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World Heritage Site

for World Heritage Travellers

Tasmanian Wilderness

Tasmanian Wilderness

The Tasmanian Wilderness area constitutes one of the last expanses of temperate wilderness in the world, including the renowned South West Wilderness. Also, important prehistoric aboriginal sites were discovered here.

The following National Parks and reserves make up the Tasmanian Wilderness World Heritage Area:

- Cradle Mountain-Lake St Clair National Park

- Franklin-Gordon Wild Rivers National Park

- Hartz Mountains National Park

- Mole Creek Karst National Park

- Southwest National Park

- Walls of Jerusalem National Park

- Central Plateau Conservation and Protected Areas

- Devils Gullet State Reserve

The sites's natural features have been compared to Fiordland, part of Te Wahipounamu (New Zealand) and Los Glaciares (Argentina).

Map of Tasmanian Wilderness


  • Mixed

Visit April 2011

The Tasmanian Wilderniss WHS occupies a large part of Tasmania. For a daytrip from the Tasman capital of Hobart, Lake St. Clair (part of the Cradle Mountain/Lake St. Clair National Park) is the most accessible option. I rented a car and drove out there in 2.5 hours. It's a fine drive through the island's hilly landscape, with plenty of sheep along the road as well as signboards to watch out for kangooroos, wombats or Tasmanian devils.

I arrived at the visitor center at about 11 a.m. There's a 24 AUS dollar entrance fee (per car) that you have to pay there. And you can take your pick among the many walking tracks in the area. I was looking for a hike of about 3 to 4 hours. The one to Shadow Lake fitted nicely, so it seemed. So after having a quick look at the vast Lake St. Claire, I got going. The track is signposted very well. I did not encounter any other travellers, though there were about 10 cars in the car park. You can do hikes that vary in length from half an hour to 5 days, so it will not get crowded easily in a track.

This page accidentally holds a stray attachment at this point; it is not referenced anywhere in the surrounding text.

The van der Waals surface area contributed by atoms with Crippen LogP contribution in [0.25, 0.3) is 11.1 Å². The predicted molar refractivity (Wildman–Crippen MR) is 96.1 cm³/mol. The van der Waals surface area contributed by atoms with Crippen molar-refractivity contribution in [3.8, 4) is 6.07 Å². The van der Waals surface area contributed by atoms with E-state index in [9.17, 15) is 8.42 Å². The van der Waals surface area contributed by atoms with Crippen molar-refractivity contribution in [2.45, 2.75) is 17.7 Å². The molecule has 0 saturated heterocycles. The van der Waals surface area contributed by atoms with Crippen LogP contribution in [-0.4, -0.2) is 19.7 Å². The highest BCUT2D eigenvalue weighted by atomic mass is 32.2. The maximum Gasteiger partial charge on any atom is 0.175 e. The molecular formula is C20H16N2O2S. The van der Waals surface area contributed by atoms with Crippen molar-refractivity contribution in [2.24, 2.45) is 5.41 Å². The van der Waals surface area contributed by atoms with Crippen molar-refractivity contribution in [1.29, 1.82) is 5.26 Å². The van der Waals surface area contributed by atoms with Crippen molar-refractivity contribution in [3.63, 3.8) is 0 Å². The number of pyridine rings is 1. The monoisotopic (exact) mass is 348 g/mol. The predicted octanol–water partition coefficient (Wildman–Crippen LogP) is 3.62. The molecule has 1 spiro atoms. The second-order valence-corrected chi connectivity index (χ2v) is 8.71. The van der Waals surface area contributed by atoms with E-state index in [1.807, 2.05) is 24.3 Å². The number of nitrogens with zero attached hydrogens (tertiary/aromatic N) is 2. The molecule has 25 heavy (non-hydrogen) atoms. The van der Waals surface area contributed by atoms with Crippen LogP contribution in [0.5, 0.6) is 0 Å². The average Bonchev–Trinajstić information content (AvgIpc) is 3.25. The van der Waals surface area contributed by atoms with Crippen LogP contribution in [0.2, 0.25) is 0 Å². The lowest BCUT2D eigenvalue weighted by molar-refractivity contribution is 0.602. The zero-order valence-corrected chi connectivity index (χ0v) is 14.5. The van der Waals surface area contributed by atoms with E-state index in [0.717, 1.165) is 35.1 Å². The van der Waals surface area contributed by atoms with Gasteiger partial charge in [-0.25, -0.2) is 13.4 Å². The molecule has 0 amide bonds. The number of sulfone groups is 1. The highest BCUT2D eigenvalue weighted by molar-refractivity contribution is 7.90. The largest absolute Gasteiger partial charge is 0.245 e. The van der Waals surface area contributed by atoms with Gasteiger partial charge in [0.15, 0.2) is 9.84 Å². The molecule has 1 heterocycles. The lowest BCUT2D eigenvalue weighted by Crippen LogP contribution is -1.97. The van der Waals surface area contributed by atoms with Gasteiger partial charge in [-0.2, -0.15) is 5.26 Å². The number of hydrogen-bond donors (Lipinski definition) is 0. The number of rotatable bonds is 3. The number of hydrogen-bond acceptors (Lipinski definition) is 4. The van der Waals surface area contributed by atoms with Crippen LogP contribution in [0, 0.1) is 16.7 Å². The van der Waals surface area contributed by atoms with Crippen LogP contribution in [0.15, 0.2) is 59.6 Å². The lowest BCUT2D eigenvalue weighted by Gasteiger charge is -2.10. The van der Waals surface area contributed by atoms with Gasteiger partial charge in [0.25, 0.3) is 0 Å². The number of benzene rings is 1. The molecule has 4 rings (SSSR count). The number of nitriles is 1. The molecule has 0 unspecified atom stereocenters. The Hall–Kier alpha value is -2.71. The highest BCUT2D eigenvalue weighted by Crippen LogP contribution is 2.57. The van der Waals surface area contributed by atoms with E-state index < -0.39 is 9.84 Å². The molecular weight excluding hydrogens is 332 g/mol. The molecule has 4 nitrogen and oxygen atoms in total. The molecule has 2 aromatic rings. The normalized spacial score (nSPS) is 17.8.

April 2011

After walking for about 45 minutes on a small path through the forest, I suddenly realized that I was not enjoying it. There were trees, trees and more trees around me. Most of them Eucalyptus, common in Australia. No colourful birds, no birds at all except for black crowes. And no mammals either. So I easily convinced myself to turn back and go find something else to do here.

On the way out I was already attracted by the sign "Platypus Bay" - the Platypus an animal that I would really like to see. There's a short circular walk that you can do that brings you to the bay where they are often seen. You just have to sit still and be very quiet, the instruction boards told me. Platypus Bay turned out to be a very fine beach at Lake St. Claire. So I sat down at a dead tree trunk, ate my lunch and stared at the water. Supposedly you have to look for a crocodile kind of movement in the water. Unfortunately, I saw nothing move in the half hour that I sat there.

April 2011

At the visitor centre of Lake St. Claire they have journals where each visitor can write down his sightings of wildlife. People had seen wallibies, Tasmanian devils, wombats and echidna. And almost every day a Platypus or two at the Bay. I was not so lucky, and returned back to Hobart with only memories of dark forests. You definitely need more time on the ground and an overnight stay to see any wildlife here.